Second, cold weather leads to lower humidity, which causes the mucous in our nostrils to become dry, hence reducing the protective layer. One study on guinea pigs showed that a respiratory virus is transmitted much more easily at 20 percent humidity and 41 degrees compared to not at all at 80 percent humidity and 86 degrees.

Lastly, in the winter season people get less vitamin D due to lower sun exposure, leading to lower immune response, which may cause increase infections by the cold viruses.

Honestly, I didn’t find any of these arguments very convincing, so I researched further and found an interesting study about getting a cold after having cold feet. In a 2005 study in Family Practice Journal, researchers studied 180 subjects and randomly dipped half the subjects feet in a 10 degree bowl of water for 20 minutes. A few days later, 13 of the 90 chilled subjects reported cold symptoms compared to 4 of the 90 un-chilled ones. For me, this study put it all together.

So here is what I think happened to me. The day the temperature dipped below freezing and I was walking in and out of hospitals without my jacket, the cold temperatures caused my blood vessels to vasocontrict — that is, to take blood away from the surface of my skin to the core of the body in order to conserve heat. (Studies from the cold feet study show that even when feet are placed in the cold, the vessels of the nose vasoconstrict.) This led to less blood flow and less protective white cells to the face and nose area and less mucous and further virus replication.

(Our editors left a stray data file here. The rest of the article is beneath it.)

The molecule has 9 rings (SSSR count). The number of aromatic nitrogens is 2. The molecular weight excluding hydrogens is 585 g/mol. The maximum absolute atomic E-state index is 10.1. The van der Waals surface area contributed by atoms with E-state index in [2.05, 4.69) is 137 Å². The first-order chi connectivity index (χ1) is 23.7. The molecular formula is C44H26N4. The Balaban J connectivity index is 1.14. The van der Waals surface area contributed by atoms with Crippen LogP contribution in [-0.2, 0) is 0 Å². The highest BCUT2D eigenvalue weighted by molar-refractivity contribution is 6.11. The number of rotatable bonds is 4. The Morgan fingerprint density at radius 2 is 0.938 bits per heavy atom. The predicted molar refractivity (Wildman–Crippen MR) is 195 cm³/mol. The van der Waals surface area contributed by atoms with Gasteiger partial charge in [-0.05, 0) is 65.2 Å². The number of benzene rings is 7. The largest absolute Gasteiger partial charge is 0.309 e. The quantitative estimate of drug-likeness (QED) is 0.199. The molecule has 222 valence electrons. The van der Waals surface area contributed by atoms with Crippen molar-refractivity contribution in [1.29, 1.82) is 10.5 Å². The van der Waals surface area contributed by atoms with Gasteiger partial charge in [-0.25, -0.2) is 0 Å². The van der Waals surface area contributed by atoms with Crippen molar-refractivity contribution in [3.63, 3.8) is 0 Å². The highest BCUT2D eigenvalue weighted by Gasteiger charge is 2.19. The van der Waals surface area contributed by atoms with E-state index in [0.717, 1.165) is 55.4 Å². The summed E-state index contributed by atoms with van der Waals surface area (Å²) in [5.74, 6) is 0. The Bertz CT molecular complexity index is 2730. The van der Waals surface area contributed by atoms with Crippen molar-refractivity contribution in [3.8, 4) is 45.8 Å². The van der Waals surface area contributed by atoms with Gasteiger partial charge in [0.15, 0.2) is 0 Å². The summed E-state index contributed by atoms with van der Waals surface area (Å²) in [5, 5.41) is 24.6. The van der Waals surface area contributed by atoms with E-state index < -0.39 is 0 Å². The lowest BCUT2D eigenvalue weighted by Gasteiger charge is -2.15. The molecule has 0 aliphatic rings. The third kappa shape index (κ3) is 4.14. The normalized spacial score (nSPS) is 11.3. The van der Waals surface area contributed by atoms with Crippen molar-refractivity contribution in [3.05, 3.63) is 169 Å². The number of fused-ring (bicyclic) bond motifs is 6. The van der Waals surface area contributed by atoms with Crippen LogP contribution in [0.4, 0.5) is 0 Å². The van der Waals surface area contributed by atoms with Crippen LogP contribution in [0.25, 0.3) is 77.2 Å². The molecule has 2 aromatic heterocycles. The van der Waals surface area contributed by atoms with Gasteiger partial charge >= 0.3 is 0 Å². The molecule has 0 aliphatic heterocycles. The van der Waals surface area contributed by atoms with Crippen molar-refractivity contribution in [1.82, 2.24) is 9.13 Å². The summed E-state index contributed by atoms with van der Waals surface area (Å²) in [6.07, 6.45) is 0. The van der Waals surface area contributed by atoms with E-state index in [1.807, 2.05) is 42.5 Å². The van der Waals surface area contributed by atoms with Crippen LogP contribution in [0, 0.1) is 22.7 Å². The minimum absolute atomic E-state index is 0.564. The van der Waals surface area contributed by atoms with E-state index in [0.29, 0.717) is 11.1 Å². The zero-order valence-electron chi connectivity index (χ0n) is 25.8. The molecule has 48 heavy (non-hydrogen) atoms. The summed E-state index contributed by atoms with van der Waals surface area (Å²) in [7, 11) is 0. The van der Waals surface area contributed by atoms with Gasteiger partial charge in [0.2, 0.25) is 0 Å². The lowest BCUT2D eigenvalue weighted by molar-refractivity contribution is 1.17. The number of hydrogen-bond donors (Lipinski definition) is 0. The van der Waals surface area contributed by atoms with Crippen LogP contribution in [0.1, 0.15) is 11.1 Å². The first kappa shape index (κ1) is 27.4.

Also, it was likely that I had dormant “subclinical ” viruses in my nose, which were acquired due to increased person-to-person interaction during the winter season, and one of these viruses found the perfect opportunity, with my depressed immune system, to attack. End result: a cold due to the cold.

So my suggestion of best ways to prevent the cold is to follow the Super Bowl teams’ strategy — a good defense. We can build our immune system by eating right (getting our vitamins A, C, D and E through fruits and vegetables), getting sleep over 7 hours a night, doing relaxation and meditation for 10 minutes a day, exercising regularly for 30 minutes a day, and staying bundled with a warm jacket and thick socks.